Last but not least the Future Stacks, which will be used, as soon as you leave the Ancient World and continue your struggle in the future (as I stated earlier: There are a lot of cards!). The Future Stack consists of machines, which are used to fight your battle, enhancers, which can be used to strengthen up your other cards, viruses, which have mostly negative effects for your opponents as soon as they become active and most importantly: The future survivor! As soon as your future survivor dies, you have lost the game….

Talking about “lost the game”… What is the goal of Eragra? Well, in Eragra you begin the game as a summoner in the Ancient World, where you battle your opponent(s) (which is called your “rival” in the game) for crystals. You gain crystals by defeating your rivals minions. The more crystals you gain the better. At some point during the game (after you have unfold your Master stack) you become able to move forward to the Future World, where you battle for your sole survival (or for the survival of your future survivor). In the future you don’t fight with minions anymore, but with machines. To fuel this machines, you need crystals. You also need crystals to keep your future survivor alive… so, the more crystals you do have when you enter the future world, the better. But you should always be aware: As soon as one of your rivals enters the future world, you do have to follow them… no matter how many crystals you were able to collect!

How is it played?
As I mentioned, you start playing in the Ancient world. The basic rules of the game are quiet simple, or at least, they are after you understood them: When it is your turn, you draw one card from your duel stack, one card from the parchment stack, then you draw one card from each of the two incantation stacks, choose one and return the other on the bottom of the appropriate stack. If you already have unfolded the Master Stack (and maybe also the Grim Stack) you draw one card from them as well. Then you start to begin playing cards. You may play as much cards as you want/you are able to.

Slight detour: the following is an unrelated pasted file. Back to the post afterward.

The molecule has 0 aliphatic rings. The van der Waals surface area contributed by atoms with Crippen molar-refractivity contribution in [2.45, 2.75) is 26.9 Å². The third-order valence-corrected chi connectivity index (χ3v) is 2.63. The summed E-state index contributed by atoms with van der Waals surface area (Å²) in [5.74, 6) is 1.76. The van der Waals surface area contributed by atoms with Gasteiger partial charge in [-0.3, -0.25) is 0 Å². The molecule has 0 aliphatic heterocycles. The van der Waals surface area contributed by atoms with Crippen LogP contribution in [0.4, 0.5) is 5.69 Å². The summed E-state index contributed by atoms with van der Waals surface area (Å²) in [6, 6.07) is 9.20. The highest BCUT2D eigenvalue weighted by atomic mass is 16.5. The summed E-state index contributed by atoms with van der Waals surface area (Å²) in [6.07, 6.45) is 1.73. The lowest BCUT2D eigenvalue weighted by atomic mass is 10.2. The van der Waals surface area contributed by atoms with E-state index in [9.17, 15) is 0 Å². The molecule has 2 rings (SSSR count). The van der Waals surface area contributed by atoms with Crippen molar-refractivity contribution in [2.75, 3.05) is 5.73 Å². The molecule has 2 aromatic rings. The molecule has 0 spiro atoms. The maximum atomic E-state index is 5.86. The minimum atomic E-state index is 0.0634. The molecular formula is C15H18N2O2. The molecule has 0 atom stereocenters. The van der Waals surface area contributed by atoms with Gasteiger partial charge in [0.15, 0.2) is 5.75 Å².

Parchments are just activated and laid into your playing field. As soon as you have played a parchment, you can summon minions with the appropriate symbol. You can also match two or three parchments, so that you will be able to summon Celestial and Integral minions. Most important rule about this: You may not add a card to an activated parchment. So these two or three card combos must be played from your hand! If you have at least three different parchment combinations active (a single parchment is a “combination”) then you have unfolded the Master stack. If you have at least five different parchment combinations, then your Grim stack is unfolded.

Each summoner has five “slots” for minions. These slots are arranged like a pyramid. When you summon a minion, you must choose a slot in which it should be summoned. You can also choose a state, in which it should be summoned: Either in an activated state, where it can use its special powers and attack your rivals minions, or in a so called rejuvenate state, where it can only defend for five turns, but become stronger with every turn. After these five turns, it switches to the activated state. You can also combine minions into the X-state: By laying the two minions on each other in a cross like shape, these minions help each other out while defending against attackers. This may sound a bit weird in the beginning, but as soon as you get the rules, they become very intuitive.
Walls are played on the minion fields too. But except for the minions, which can switch position, walls stay in the field where they were summoned… Many Ploys ad hoc on the other hand are played on a minion and stay with it. Those, which aren’t played on a minion are played in one of the two combo fields, where you also can play grounds, polarizations and master mages. The latter two are found in the master stack and activate different effects depending on, how many cards of the same type are combined. Last but not least you do have an incantation field, where you can play lasting incantations.